Abstract: The renal functions and structure in sickle cell anaemia (SCA) patients may be affected by chronic haemodynamic changes and consequences of vaso-occlusive events in the renal medulla. Few reports on neutrophil-to-lymphocyte (NLR) and platelet-to-lymphocyte (PLR) ratios in SCA patients in Africans exist in the literature. This study correlates the values of NLR and PLR with measured traditional inflammatory markers in SCA patients with and without proteinuria and impaired kidney function (defined in this study as estimated glomerular filtration rate (eGFR), less than 60 mL/min/1.73 m2. Full blood count, C-reactive protein (CRP), and fibrinogen were assayed in 150 SCA patients and 50 control subjects using Coulter Haematology analyser (CELL DYE 37000) and ELISA method, respectively. The NLR and PLR were calculated by dividing absolute neutrophil or platelet counts by absolute lymphocyte count. Fibrinogen, CRP, NLR, and PLR increased progressively (p < 0.001) in SCA patients with or without proteinuria, with the highest values seen in those with impaired renal function. NLR correlated positively with CRP and fibrinogen in SCA patients without proteinuria (p < 0.001), with proteinuria (p < 0.001), and impaired renal function (p < 0.05). A positive relationship was also observed between NLR and fibrinogen in the control subjects. The need to determine cut-off values for these leukocyte ratios to be used in identifying those patients at risk and in the general management of SCA patients is suggested.
Abstract: The potential involvement of host microRNAs (miRNAs) in HIV infection is well documented, and evidence suggests that HIV modulates and also dysregulates host miRNAs involved in maintaining the host innate immune system. Moreover, the dysregulation of host miRNAs by HIV also effectively interferes directly with the host gene expression. In this study, we have simultaneously evaluated the expression of host miRNAs in both CD4+ and CD8+ T-cells derived from HIV-positive (HIV+) individuals (viremic and aviremic individuals while receiving highly active antiretroviral therapy (HAART), therapy-naïve long-term non-progressors (LTNP), and HIV-negative (HIV–) healthy controls. miRNAs were run on Affymetrix V2 chips, and the differential expression between HIV+ and HIV− samples, along with intergroup comparisons, was derived using PARTEK software, using an FDR of 5% and an adjusted p-value < 0.05. The miR-199a-5p was found to be HIV-specific and expressed in all HIV+ groups as opposed to HIV– controls. Moreover, these are the first studies to reveal clearly the highly discriminatory miRNAs at the level of the disease state, cell type, and HIV-specific miRNAs.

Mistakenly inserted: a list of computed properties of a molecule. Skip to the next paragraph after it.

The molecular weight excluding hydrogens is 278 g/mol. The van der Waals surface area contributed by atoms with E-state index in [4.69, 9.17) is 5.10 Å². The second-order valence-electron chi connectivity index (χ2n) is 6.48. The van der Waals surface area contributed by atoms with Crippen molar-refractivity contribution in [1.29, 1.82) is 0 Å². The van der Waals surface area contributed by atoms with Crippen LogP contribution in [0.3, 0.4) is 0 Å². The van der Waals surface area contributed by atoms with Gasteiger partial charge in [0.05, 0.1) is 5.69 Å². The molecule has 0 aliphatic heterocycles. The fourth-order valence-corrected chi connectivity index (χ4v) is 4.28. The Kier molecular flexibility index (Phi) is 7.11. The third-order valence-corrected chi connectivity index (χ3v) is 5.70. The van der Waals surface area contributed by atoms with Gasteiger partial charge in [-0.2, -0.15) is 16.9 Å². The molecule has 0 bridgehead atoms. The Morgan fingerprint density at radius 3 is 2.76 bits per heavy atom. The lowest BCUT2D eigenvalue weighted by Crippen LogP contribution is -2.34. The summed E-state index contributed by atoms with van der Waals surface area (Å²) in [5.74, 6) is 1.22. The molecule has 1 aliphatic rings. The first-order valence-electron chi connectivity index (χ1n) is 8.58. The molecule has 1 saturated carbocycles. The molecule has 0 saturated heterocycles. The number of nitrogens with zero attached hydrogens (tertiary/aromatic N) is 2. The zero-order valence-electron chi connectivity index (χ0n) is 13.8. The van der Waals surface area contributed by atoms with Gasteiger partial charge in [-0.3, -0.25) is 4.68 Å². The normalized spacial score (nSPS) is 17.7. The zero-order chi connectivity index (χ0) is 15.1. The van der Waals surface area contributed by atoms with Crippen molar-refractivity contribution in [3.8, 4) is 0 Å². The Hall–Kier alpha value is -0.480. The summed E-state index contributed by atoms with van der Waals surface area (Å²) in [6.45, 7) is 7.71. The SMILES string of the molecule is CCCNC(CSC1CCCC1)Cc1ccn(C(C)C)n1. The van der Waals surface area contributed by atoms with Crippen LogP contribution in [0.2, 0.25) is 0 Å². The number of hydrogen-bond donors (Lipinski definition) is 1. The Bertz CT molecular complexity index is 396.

Abstract: Background: Gongronema latifolium Benth. (GL) possesses considerable glucose lowering effects able to be utilized on a large-scale. This paper investigates the effects of a Soxhlet extract on hyperglycemia, Langerhans islets and glucose uptake by abdominal muscles. Methods: Ethanol and a Soxhlet apparatus were used to obtain GL ethanolic Soxhlet extract (GLES). It was then administered to randomly-segregated male Sprague-Dawley, normal and STZ-induced diabetic rats, using oral gavage to evaluate blood glucose levels (BGLs), serum lipid profile, insulin levels and the pancreas post-treatment. Results: GLES significantly (p < 0.05) decreased BGLs of normal rats in glucose tolerance testing at a dose of 2 g/kg b.w. but failed to do so in diabetic rats undergoing acute 7-h treatment. Given twice-daily, 1 g/kg b.w. of GLES moderately controlled diabetic BGLs starting from day 10. After 14 days of treatment, 1 g/kg and 0.5 g/kg b.w. of GLES caused 44% and 50% respective increases in the average area of Langerhans islets compared to DC. Using isolated rat abdominal muscle, GLES was found to be a mild insulin-sensitizer. GC-MS analysis revealed the presence of the known glucose-lowering phytosterol, Sitostenone. Conclusion: Despite retaining moderate antidiabetic activity, Soxhlet extraction of Gongronema latifolium probably leads to the destruction of active heat-liable compounds.